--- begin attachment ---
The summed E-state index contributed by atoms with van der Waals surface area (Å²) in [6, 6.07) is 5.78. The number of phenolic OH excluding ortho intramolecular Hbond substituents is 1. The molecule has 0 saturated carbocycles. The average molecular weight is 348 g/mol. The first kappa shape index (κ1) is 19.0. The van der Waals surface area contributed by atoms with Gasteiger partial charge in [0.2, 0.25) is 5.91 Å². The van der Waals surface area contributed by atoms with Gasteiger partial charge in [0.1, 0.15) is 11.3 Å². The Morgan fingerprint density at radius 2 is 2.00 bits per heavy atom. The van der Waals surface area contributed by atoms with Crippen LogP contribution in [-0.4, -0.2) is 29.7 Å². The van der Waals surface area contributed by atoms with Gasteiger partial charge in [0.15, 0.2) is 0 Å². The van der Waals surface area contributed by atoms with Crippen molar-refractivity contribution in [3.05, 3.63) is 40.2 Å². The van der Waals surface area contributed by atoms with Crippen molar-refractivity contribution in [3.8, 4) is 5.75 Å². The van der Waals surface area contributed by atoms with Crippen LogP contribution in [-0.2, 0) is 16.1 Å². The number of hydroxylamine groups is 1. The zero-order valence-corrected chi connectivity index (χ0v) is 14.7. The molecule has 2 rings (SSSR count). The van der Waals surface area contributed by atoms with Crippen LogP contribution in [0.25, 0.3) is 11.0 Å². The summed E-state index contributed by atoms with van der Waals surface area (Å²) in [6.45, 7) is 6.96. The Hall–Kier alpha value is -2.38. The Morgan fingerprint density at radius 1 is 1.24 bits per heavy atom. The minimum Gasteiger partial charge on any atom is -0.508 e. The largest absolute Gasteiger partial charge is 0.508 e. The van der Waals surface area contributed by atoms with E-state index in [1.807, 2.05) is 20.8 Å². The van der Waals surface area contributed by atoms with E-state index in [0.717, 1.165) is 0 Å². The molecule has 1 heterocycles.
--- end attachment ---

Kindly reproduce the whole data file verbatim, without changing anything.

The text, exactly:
The summed E-state index contributed by atoms with van der Waals surface area (Å²) in [6, 6.07) is 5.78. The number of phenolic OH excluding ortho intramolecular Hbond substituents is 1. The molecule has 0 saturated carbocycles. The average molecular weight is 348 g/mol. The first kappa shape index (κ1) is 19.0. The van der Waals surface area contributed by atoms with Gasteiger partial charge in [0.2, 0.25) is 5.91 Å². The van der Waals surface area contributed by atoms with Gasteiger partial charge in [0.1, 0.15) is 11.3 Å². The Morgan fingerprint density at radius 2 is 2.00 bits per heavy atom. The van der Waals surface area contributed by atoms with Crippen LogP contribution in [-0.4, -0.2) is 29.7 Å². The van der Waals surface area contributed by atoms with Gasteiger partial charge in [0.15, 0.2) is 0 Å². The van der Waals surface area contributed by atoms with Crippen molar-refractivity contribution in [3.05, 3.63) is 40.2 Å². The van der Waals surface area contributed by atoms with Crippen molar-refractivity contribution in [3.8, 4) is 5.75 Å². The van der Waals surface area contributed by atoms with Crippen LogP contribution in [-0.2, 0) is 16.1 Å². The number of hydroxylamine groups is 1. The zero-order valence-corrected chi connectivity index (χ0v) is 14.7. The molecule has 2 rings (SSSR count). The van der Waals surface area contributed by atoms with Crippen LogP contribution in [0.25, 0.3) is 11.0 Å². The summed E-state index contributed by atoms with van der Waals surface area (Å²) in [6.45, 7) is 6.96. The Hall–Kier alpha value is -2.38. The Morgan fingerprint density at radius 1 is 1.24 bits per heavy atom. The minimum Gasteiger partial charge on any atom is -0.508 e. The largest absolute Gasteiger partial charge is 0.508 e. The van der Waals surface area contributed by atoms with E-state index in [1.807, 2.05) is 20.8 Å². The van der Waals surface area contributed by atoms with E-state index in [0.717, 1.165) is 0 Å². The molecule has 1 heterocycles.